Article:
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The DenseLayers Story, Episode I: The Pre-Seed Fundraise from Hell

By June 22, 2023September 6th, 2023No Comments


Towards the end of February this year, I decided (or rather, a friend pushed me to decide) to bring DenseLayers back from the ashes and work on it full-time.

I was in a pretty bad place at the time — my first business had been unsuccessful. And not even in a spectacular fashion. It had been squirming in darkness for over a year, gradually losing blood, dying a slow, painful death, clinging on to “hope” till the very end. I didn’t lose any money on it, but I probably could have quit 2 years sooner. Two years of youth that I won’t get back.

(Note to reader: if you’re an entrepreneur, don’t let your business die that way. Go out with a bang if it comes to that.)

The decision to go all-in on DenseLayers was not easy, and I had to do a lot of explaining at home.

Since I had no money, and because my family wouldn’t tolerate me going through another unstable period of financial struggle, I decided to raise a small amount of funding. With all my insecurities, I still believed that DenseLayers was an investible idea — for the right kind of investor — and I also decided to use the fundraise itself as a “proof of concept”: that if I couldn’t raise the BARE MINIMUM of $15,000 within a couple months for my idea (low bar, I know), then I had no business building a startup right now. There was either a problem in my idea, or in my abilities as a founder, or something else.

In short, this pre-seed fundraise was trial by fire for the remainder of my life/career (and my self-confidence) as an “entrepreneur.”

Here are the challenges I faced in getting funding for a project like DenseLayers:

  1. Idea/prototype stage; no traction to speak of (a grand total of 0 users)
  2. The prototype looked terrible (didn’t even put “lipstick on the pig”)
  3. Solo founder with no track record of building a tech startup, or even fundraising for it
  4. Weak network (lots of people who could give “advice” but not write checks)
  5. Not an attractive, juicy market (“research scholars” doesn’t really scream gimme-yo-money)
  6. Completely new concept (high risk; too many assumptions that had to be right for it to work)
  7. Unclear business model (I’m yet to figure out *exactly* how we’ll monetize the site, and whether it will work)
  8. No certainty around the product vision (didn’t know what we’d be building in the future; it could go a few different ways)
  9. Company wouldn’t scale quickly (scalable models already existed in some form, and had failed)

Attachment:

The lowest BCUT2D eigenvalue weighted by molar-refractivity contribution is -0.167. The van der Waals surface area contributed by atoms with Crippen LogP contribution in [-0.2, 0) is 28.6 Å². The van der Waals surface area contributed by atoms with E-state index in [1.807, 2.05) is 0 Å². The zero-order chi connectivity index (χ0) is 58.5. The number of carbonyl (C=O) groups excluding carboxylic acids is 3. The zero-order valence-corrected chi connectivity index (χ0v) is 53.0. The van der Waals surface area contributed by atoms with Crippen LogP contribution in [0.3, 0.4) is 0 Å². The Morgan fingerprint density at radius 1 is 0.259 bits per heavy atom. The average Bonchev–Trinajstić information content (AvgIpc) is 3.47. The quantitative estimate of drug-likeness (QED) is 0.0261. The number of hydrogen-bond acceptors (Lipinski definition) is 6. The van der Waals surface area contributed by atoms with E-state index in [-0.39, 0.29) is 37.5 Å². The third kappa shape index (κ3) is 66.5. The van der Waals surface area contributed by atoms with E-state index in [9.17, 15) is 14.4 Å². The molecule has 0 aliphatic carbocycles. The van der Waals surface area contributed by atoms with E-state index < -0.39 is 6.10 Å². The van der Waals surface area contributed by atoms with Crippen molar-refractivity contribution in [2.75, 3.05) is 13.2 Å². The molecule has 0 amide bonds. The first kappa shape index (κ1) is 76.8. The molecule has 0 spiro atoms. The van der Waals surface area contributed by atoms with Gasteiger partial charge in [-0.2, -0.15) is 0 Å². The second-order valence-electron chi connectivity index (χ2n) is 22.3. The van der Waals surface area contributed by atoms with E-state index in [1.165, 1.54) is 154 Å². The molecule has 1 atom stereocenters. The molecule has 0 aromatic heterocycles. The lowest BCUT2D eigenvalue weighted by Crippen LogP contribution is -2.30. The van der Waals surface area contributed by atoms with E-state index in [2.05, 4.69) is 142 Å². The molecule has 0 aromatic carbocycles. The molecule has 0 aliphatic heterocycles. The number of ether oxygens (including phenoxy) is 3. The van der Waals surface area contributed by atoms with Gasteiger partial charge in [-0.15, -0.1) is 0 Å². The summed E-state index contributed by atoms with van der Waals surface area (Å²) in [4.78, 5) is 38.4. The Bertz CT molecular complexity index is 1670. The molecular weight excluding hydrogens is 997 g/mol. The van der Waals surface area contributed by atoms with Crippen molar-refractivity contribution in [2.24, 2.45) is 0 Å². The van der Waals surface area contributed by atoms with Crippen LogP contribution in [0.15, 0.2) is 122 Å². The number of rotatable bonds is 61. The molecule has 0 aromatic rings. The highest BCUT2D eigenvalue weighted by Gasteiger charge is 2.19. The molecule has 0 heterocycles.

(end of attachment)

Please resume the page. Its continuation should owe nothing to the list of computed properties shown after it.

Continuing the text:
10. Unsure of my pitching strategy (I had no idea what I was even doing, and very confused)
  11. “The market had dried up” (I was told there wasn’t much money around anymore)
  12. Location (I was based in India, working from home, and pitching investors outside India – I was told that this would further impact my credibility)
  13. No rich friends/family (I couldn’t ask friends/family to give me money, because I don’t mix my business and personal life)

To say that my prospects looked bleak to people around me would be an understatement.

But I was still optimistic.

With regards to fundraising, there’s a funny quote from Dan Peña: There’s always someone out there who’s willing to fund your doofus deal. It’s very simple, but sage advice.

People invest in all kinds of crazy projects, for all kinds of reasons. They may actually think it’s a good investment, or have a personal interest in the problem you’re solving, or just want to support you, or have a passionate dislike for your competition / the industry you’re disrupting and help you say Fuck You to them, or they may just want to look cool because it would raise their status at a cocktail party.

A lot of very successful companies have been funded by the unlikeliest of people. Consider the first Starbucks — Howard was rejected over 200 times before he started getting his first external investments. One of those was $100k from a local doctor!

There’s always money available, somewhere on the face of this planet. You just have to look for it, long and far enough.

And I was confident that I would find it, because of the following factors that were IN my favour:

  1. I was desperate (I felt like my whole life was on the line).
  2. DenseLayers has a big vision — it’s one of those “moonshot” ideas which, if done right, would solve a huge problem that could have a history-defining impact on society. And some people prefer to fund moonshots. It’s also a “cool” idea, dealing with breakthrough A.I. research — not something anyone would feel embarrassed about funding.
  3. DenseLayers may be a very new idea, but I had spent years refining and validating it. I knew my industry inside-out, and I had a logical solution.
  4. I’m a solo founder, but I am an engineer — I could build the prototype myself, and didn’t desperately need a team to make progress. I also have experience working in Silicon Valley at some pretty cool companies, so I didn’t feel like my background would come under any question.

Lessons Learned

I will not disclose how much I ended up raising, and from whom exactly (too early to say), but it was far above my minimum of $15k. I can share my slide deck on request.